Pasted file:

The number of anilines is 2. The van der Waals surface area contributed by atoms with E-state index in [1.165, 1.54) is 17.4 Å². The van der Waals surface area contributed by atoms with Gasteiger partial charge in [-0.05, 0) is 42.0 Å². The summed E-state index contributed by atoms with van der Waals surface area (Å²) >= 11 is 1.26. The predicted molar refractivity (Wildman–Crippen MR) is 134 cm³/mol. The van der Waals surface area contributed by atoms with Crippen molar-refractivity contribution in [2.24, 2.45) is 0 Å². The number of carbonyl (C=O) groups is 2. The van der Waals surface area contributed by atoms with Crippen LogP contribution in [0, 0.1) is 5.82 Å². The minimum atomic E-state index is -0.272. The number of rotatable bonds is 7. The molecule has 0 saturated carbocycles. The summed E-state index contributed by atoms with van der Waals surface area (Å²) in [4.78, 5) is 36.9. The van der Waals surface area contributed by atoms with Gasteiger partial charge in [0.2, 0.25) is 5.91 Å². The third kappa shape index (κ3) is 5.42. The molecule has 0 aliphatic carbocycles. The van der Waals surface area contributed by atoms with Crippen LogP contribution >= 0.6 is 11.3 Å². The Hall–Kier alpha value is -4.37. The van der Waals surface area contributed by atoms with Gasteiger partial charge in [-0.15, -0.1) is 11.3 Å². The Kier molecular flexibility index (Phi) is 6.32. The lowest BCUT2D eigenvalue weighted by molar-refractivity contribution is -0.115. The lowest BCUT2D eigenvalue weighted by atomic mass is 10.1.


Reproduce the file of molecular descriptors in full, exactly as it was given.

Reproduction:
The number of anilines is 2. The van der Waals surface area contributed by atoms with E-state index in [1.165, 1.54) is 17.4 Å². The van der Waals surface area contributed by atoms with Gasteiger partial charge in [-0.05, 0) is 42.0 Å². The summed E-state index contributed by atoms with van der Waals surface area (Å²) >= 11 is 1.26. The predicted molar refractivity (Wildman–Crippen MR) is 134 cm³/mol. The van der Waals surface area contributed by atoms with Crippen molar-refractivity contribution in [2.24, 2.45) is 0 Å². The number of carbonyl (C=O) groups is 2. The van der Waals surface area contributed by atoms with Crippen LogP contribution in [0, 0.1) is 5.82 Å². The minimum atomic E-state index is -0.272. The number of rotatable bonds is 7. The molecule has 0 saturated carbocycles. The summed E-state index contributed by atoms with van der Waals surface area (Å²) in [4.78, 5) is 36.9. The van der Waals surface area contributed by atoms with Gasteiger partial charge in [0.2, 0.25) is 5.91 Å². The third kappa shape index (κ3) is 5.42. The molecule has 0 aliphatic carbocycles. The van der Waals surface area contributed by atoms with Crippen LogP contribution >= 0.6 is 11.3 Å². The Hall–Kier alpha value is -4.37. The van der Waals surface area contributed by atoms with Gasteiger partial charge in [-0.15, -0.1) is 11.3 Å². The Kier molecular flexibility index (Phi) is 6.32. The lowest BCUT2D eigenvalue weighted by molar-refractivity contribution is -0.115. The lowest BCUT2D eigenvalue weighted by atomic mass is 10.1.